AI or Magic: History & Conclusions (pt. 2)

5 min readDec 12, 2023

by Peter Nilsson, Aptonym

For part 1 of this post, where we discuss the lessons within the classic Disney animated short film The Sorcerer’s Apprentice and the questions they pose about our relationship with AI, click here.

The History

The questions at the conclusion of part 1 (Who are we in the story of the Sorcerer’s Apprentice? Do we understand the magic we wield with AI, and can we set limits on it?) are also as old as history. Some of the earliest versions of the Sorcerer’s Apprentice tale — they go back millennia — prompt questions that resonate today.

Commonly attributed to a poem by Goethe from 1797 and a score by French composer Paul Dukas from 1897, the origins of the “Sorcerer’s Apprentice” stretch even further back. The 2017 work of scholarship The Sorcerer’s Apprentice: An Anthology of Magical Tales by Jack Zipes, professor emeritus of German and comparative literature at the University of Minnesota, traces the history of the folktale through 56 variations back to two archetypes from the first centuries AD. The Roman poet Ovid in 8 AD records the story of a rebellious apprentice archetype in “Erysichthon and Mestra,” and the Syrian satirist Lucian of Samosata circa 170 AD records the first known tale of the humiliated apprentice archetype in “Eucrates and Pancrates.”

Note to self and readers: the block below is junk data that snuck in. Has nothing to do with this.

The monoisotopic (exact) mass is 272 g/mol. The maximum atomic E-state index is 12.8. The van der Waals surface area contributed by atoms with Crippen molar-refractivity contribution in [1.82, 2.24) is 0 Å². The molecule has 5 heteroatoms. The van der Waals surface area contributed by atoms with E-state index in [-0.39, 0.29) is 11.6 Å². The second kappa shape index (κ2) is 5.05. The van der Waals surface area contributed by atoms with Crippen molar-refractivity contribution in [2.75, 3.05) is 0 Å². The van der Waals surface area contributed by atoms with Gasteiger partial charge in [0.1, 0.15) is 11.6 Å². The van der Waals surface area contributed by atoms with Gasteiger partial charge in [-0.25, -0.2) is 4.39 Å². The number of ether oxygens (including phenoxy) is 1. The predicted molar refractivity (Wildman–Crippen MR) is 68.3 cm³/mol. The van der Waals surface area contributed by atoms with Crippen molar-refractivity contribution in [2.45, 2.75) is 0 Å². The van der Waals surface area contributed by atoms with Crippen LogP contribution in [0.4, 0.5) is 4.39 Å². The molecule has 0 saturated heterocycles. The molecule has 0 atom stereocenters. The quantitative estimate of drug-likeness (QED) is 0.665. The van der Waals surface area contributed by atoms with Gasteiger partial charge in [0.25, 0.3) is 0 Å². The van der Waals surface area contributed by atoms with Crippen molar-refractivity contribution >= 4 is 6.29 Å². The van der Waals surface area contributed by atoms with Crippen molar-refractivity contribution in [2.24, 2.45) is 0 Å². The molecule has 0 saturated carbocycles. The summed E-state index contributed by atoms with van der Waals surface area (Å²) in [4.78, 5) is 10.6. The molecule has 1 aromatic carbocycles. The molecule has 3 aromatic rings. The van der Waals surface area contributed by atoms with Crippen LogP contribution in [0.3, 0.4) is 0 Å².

Lucian’s version is the clear origin of the one we know. In it, the narrator Eucrates recounts serving a master Pancrates, who guards his magic jealously. But Eucrates overhears Pancrates uttering magic words to animate a pestle, making it move in the form of a man and carry buckets of water. So when Pancrates is next out at the village square, Eucrates tries it himself:

“One day I secretly overheard the spell — it was just three syllables — by taking my stand in a dark place. He went off to the square after telling the pestle what it had to do, and on the next day, while he was transacting some business in the square, I took the pestle, dressed it up in the same way, said the syllables over it, and told it to carry water. When it had filled and brought in the jar, I said, ‘Stop! Don’t carry any more water. Be a pestle again!’

“But it would not obey me now; it kept straight on carrying until it filled the house with water for us by pouring it in! At my wit’s end over the thing, for I feared that Pancrates might come back and be angry, as was indeed the case, I took an axe and cut the pestle in two; but each part took a jar and began to carry water, with the result that instead of one servant I had now two.

Pancrates returns and is furious, of course, but the story isn’t about Pancrates. It’s about Eucrates recounting this incident to a crowd. They ask if he can perform the magic again. When he says that he can, but only halfway because he cannot turn the pestle back to its original form, the crowd grows restless. One attendee Tychiades, skeptical of it all, retorts: